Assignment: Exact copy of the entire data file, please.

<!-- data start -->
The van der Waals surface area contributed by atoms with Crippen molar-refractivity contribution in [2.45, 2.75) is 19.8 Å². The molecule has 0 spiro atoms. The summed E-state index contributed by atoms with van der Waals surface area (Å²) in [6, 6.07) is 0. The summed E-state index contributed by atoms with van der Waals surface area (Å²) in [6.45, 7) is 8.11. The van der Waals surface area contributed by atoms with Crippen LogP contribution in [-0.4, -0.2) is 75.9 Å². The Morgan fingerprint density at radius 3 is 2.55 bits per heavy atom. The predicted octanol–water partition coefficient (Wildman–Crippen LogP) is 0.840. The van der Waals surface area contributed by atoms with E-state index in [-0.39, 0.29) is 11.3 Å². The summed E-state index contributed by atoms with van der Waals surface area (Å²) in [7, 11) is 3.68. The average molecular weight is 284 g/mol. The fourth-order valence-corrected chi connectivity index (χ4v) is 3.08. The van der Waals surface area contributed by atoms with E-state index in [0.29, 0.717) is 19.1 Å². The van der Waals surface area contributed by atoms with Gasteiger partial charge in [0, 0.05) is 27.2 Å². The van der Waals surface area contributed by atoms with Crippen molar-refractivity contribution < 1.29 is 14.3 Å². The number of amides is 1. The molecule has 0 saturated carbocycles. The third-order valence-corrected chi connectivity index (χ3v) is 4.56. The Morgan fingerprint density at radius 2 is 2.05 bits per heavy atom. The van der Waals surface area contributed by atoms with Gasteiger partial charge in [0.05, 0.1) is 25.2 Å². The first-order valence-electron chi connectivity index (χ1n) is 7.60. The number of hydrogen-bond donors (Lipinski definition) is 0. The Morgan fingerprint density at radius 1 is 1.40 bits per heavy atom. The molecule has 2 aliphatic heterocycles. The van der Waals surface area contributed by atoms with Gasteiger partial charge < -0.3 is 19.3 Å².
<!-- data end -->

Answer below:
The van der Waals surface area contributed by atoms with Crippen molar-refractivity contribution in [2.45, 2.75) is 19.8 Å². The molecule has 0 spiro atoms. The summed E-state index contributed by atoms with van der Waals surface area (Å²) in [6, 6.07) is 0. The summed E-state index contributed by atoms with van der Waals surface area (Å²) in [6.45, 7) is 8.11. The van der Waals surface area contributed by atoms with Crippen LogP contribution in [-0.4, -0.2) is 75.9 Å². The Morgan fingerprint density at radius 3 is 2.55 bits per heavy atom. The predicted octanol–water partition coefficient (Wildman–Crippen LogP) is 0.840. The van der Waals surface area contributed by atoms with E-state index in [-0.39, 0.29) is 11.3 Å². The summed E-state index contributed by atoms with van der Waals surface area (Å²) in [7, 11) is 3.68. The average molecular weight is 284 g/mol. The fourth-order valence-corrected chi connectivity index (χ4v) is 3.08. The van der Waals surface area contributed by atoms with E-state index in [0.29, 0.717) is 19.1 Å². The van der Waals surface area contributed by atoms with Gasteiger partial charge in [0, 0.05) is 27.2 Å². The van der Waals surface area contributed by atoms with Crippen molar-refractivity contribution < 1.29 is 14.3 Å². The number of amides is 1. The molecule has 0 saturated carbocycles. The third-order valence-corrected chi connectivity index (χ3v) is 4.56. The Morgan fingerprint density at radius 2 is 2.05 bits per heavy atom. The van der Waals surface area contributed by atoms with Gasteiger partial charge in [0.05, 0.1) is 25.2 Å². The first-order valence-electron chi connectivity index (χ1n) is 7.60. The number of hydrogen-bond donors (Lipinski definition) is 0. The Morgan fingerprint density at radius 1 is 1.40 bits per heavy atom. The molecule has 2 aliphatic heterocycles. The van der Waals surface area contributed by atoms with Gasteiger partial charge < -0.3 is 19.3 Å².